Actually, Invoking the 25th Amendment Makes a Lot of Sense

Actually, Invoking the 25th Amendment Makes a Lot of Sense

Actually, Invoking the 25th Amendment Makes a Lot of Sense

Trump’s anonymous lieutenant was wrong to reject a constitutional remedy for an erratic and amoral presidency.


Agreeing with Sarah Huckabee Sanders is not something that responsible people get into the habit of doing. But the president’s press secretary was more-or-less right to suggest that “this pathetic, reckless, and selfish op-ed” written by an anonymous “senior official in the Trump administration” for The New York Times was not exactly a profile-in-courage statement. The op-ed writer claimed to be “part of the resistance inside the Trump administration,” yet the resistance that he described was more self-congratulatory than consequential. Indeed, the writer’s enthusiasm for the administration’s right-wing agenda suggests that the trouble this senior official has with Trump is more a matter of style than substance.

The Trump lieutenant actually admitted that “It may be cold comfort in this chaotic era, but Americans should know that there are adults in the room.” Well, yes, yes it is cold comfort to think that the republic is being preserved by a “steady state” cabal that thinks “the president’s instincts are good” on things like “tax cuts, deregulation, judges.”

The worst part of the Times column was a section that rejected an appropriate response to an “amoral” president who exhibits “erratic behavior,” acts in “impetuous, adversarial, petty and ineffective” ways, and displays “impulses [that] are generally…anti-democratic.”

“Given the instability many witnessed, there were early whispers within the cabinet of invoking the 25th Amendment, which would start a complex process for removing the President,” wrote the anonymous official. “But no one wanted to precipitate a constitutional crisis. So we will do what we can to steer the administration in the right direction until—one way or another—it’s over.”

Just to be clear: Acting to remove an “amoral” president who exhibits “erratic behavior,” acts in “impetuous, adversarial, petty and ineffective” ways, and displays “impulses [that] are generally…anti-democratic” does not “precipitate a constitutional crisis.” Enabling such a president to remain in office precipitates the crisis; taking steps to end so dangerous a presidency is how the “adults in the room” are supposed to address this kind of crisis.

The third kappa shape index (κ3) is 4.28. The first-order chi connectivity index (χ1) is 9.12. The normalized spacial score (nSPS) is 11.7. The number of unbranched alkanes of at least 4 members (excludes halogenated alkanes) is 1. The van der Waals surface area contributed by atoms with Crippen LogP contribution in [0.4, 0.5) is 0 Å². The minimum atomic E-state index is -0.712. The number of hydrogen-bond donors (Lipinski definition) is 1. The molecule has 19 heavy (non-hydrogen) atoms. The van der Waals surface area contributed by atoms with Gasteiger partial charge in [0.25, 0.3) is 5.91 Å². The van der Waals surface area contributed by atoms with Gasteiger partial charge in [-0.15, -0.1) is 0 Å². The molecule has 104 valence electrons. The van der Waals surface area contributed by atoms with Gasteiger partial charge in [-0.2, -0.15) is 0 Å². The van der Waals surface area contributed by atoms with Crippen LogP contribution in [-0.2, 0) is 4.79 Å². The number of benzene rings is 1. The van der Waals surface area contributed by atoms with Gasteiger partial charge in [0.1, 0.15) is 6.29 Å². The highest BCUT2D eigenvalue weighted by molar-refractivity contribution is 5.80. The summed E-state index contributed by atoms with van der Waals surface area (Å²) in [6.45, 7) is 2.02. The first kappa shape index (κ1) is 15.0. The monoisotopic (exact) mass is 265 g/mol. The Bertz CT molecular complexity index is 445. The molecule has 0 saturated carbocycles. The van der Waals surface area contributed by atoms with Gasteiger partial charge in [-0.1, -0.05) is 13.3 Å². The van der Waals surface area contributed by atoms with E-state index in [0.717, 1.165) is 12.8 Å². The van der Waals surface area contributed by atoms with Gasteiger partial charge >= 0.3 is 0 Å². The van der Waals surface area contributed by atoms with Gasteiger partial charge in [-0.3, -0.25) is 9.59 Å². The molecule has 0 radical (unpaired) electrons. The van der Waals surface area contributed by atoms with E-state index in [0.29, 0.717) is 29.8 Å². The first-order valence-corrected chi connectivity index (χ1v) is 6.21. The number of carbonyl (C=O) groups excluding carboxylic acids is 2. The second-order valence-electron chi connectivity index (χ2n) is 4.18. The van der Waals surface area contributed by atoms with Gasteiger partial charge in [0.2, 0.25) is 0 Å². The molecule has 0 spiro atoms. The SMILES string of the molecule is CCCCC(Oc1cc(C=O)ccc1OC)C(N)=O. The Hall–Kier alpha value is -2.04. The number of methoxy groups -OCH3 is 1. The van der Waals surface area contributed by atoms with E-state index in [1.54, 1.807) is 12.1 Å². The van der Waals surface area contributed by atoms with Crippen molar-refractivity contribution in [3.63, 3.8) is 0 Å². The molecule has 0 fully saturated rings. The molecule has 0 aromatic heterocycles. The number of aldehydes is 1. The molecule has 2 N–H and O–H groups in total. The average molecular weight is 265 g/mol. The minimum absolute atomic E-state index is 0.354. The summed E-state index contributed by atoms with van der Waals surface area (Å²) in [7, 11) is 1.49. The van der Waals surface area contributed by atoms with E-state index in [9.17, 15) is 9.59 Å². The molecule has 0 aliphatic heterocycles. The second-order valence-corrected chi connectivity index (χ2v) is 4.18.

This is an argument that has been made since the early days of the Trump presidency by serious constitutional scholars.

Wise members of Congress have taken an interest in the 25th amendment as a tool for checking and balancing errant presidents. And the wisest of their number, Maryland Congressman Jamie Raskin, has taken steps to strengthen that tool.

Raskin, who was a professor of constitutional law at American University’s Washington College of Law before his election to the House in 2016, now serves as the vice-ranking member of the House Judiciary Committee. Over the course of the past year, he has made a compelling case for consideration of how best to utilize the 25th Amendment—which outlines procedures by which “the Vice President and a majority of either the principal officers of the executive departments or of such other body as Congress may by law provide, transmit to the President pro tempore of the Senate and the Speaker of the House of Representatives their written declaration that the President is unable to discharge the powers and duties of his office…”

While that anonymous “senior official in the Trump administration” and his compatriots may have rejected the constitutional remedy, Raskin explains that “the 25th Amendment, adopted in 1967, does not leave this judgment solely to the Cabinet.”

“Under the 25th Amendment, the Vice President and a majority of the Cabinet or the Vice President and a majority of ‘such other body as Congress may by law provide’ can determine that the President is—for reasons of physical or mental incapacity—“unable to discharge the powers and duties of his office,” says the congressman from Maryland, who explains that, “Because an unstable President might fire his own Cabinet, Senator Birch Bayh, who sponsored the 25th Amendment, wanted to empower Congress itself to set up an independent ‘body’ to act with the Vice President in the event of presidential inability.”

Raskin has sponsored a bill, HR 1987, the Oversight Commission on Presidential Capacity Act, which would define the Congressionally appointed “body” that is called for in the 25th Amendment. If enacted, it would establish a permanent standing body, which would be available to act during any presidential administration.

As Raskin explains it, “this body will consist of a panel of elder statespersons (former Presidents, Vice Presidents, Secretaries of State, Attorneys General and so on), physicians, and psychiatrists—all of them selected in a scrupulously bipartisan and bicameral manner by Congressional leadership. The body will select an eleventh member as the Chair. It will only act to conduct a medical examination of the President at the explicit direction of Congress. And Congress always has the last word under the terms of the 25th Amendment.”

Sixty-five members of the House agree with Raskin and have signed on as cosponsors of his bill. They recognize that the future need not be left to the whims of anonymous op-ed writers.

“Congress has a constitutional duty under the 25th Amendment to define the process by which a judgment of presidential incapacity can be made if circumstances render such a judgment necessary, in this administration or any other,” says Raskin, who correctly observes that this matter is of “pressing and enduring importance to the security of our nation.”

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